Depravity has no boundaries in the life of a child... A poor child and parent do not think about whether a concussion will lead to brain damage 30 years later. These children know only the mean streets, where drugs, guns and death are a part of daily life. The NFL and other sports are one of the few avenues out of the cycle of depravation.
The taste of honey is sweet but short lived; Roger Goodell is quoted as saying, “if a player makes an opening day roster, his career is very close to six years.” That number is probably closer to 4 years, but even at 6, it means there is not a lot of time to make money as a NFL player. The average middle class working stiff may take 20 years to make $1 million dollars, in that time, he understands the importance of those pay checks.
A kid who has never worked a real job, but is a gifted enough athlete to be treated “special” by our sports crazed society, does not learn to respect the fruits of labor. At 23 years of age he lands on several million dollars and no one can tell the youngster not to spend the money. Youth does not have age as a barrier and does not consider the fountain of youth, one day running dry. The kid has glamour, beautiful companionship, fast cars and the Ponderosa as a home.
In the NFL land of milk and honey, it’s the player’s body he must put on the line in order to keep the elixir flowing. By the time his mind catches up, the body is damaged beyond repair. His ability to sustain the lifestyle is gone, but the bills accumulated along the way are far from settled. The companionship obtained from living in the spotlight moves on for another taste of glitter and the world comes tumbling down.
The motto is called “Fast and Furious” and like James Dean or Jimmy Hendrix, ends with a death wish. Americans relish this cowboy mentality but when the gravy train shuts off, there is only a broken man in body, spirit and wallet. Only those not gifted enough to play the game can see the nonsense of the trappings.
The NFL must look at our game from both the side of the player and the side of the management. The game cannot survive without the changeover of talent every 6 years. The talent starts in youth leagues, high school and college all to culminate in a tiny window of 6 years. The lawyers and the media will chip away at the billion dollar monopoly looking to hack off a piece, but the game will only survive with the continuous influx of youth and this is what must be preserved.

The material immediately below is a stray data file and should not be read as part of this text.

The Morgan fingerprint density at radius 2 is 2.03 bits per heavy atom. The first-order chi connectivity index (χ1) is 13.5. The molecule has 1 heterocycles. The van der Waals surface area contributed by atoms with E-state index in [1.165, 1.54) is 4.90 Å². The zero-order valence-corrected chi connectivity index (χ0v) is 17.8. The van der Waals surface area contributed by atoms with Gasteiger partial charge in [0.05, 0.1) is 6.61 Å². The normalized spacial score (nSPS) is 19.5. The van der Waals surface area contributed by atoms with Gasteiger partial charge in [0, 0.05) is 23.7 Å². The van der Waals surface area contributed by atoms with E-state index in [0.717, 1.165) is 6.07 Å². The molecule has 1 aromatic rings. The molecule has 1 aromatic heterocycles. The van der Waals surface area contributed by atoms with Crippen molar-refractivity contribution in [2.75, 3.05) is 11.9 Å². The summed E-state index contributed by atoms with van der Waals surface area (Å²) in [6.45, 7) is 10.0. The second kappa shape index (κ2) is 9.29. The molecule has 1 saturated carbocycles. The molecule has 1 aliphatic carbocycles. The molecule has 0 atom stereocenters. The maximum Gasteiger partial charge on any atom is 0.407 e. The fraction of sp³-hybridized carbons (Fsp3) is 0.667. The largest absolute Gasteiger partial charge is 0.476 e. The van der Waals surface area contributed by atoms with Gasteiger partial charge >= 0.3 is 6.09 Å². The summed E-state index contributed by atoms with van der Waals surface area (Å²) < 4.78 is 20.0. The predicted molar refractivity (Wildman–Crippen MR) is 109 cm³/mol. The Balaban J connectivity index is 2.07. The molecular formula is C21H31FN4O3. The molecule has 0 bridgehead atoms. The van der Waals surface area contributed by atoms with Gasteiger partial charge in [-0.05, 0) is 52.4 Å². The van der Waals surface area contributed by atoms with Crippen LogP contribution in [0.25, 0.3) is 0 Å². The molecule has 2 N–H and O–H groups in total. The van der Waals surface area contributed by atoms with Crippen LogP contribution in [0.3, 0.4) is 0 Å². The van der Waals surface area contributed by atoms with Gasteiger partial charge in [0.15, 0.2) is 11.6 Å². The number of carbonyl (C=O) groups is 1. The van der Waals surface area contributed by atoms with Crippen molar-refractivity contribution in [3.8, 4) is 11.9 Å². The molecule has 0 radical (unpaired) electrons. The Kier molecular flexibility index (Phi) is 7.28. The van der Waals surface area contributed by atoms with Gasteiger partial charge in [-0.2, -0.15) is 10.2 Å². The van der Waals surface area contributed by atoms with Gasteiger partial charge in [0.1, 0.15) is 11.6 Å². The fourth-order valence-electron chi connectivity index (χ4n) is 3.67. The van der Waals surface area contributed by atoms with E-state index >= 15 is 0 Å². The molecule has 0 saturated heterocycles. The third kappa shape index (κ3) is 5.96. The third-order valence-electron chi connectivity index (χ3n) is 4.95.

The ownership and management of the NFL must understand its longevity depends on children and parents willing to risk injury for glory and wealth. This puts the onus on the league to make the proper response to lawsuits and reviews of injuries like concussions. The league cannot make a statement like, “the players know the risks,” because this would be an exoneration of their own responsibility to the sport.
The owners must look at how their response will be received by the parent of a child not yet of age to put on shoulder pads. Those children are the future stars who will keep the game from being smoothed, by the greed spawned from its own success. Taking care of the players who gave up their bodily youth to fill the coffers will show the future players, they will not become the next group pushed aside the moment their knees can no longer stand the pain and pounding.
For its own good and the future of the game, the NFL must acknowledge the risks and put in place a system where the players health and even homestead and be provided for the rest of their lives. If this plan is not agreed on due to greed on the part of owners and current players, it will only lead the to the spigot of youth, which is the game's future, slowing to drip and eventually the game will die.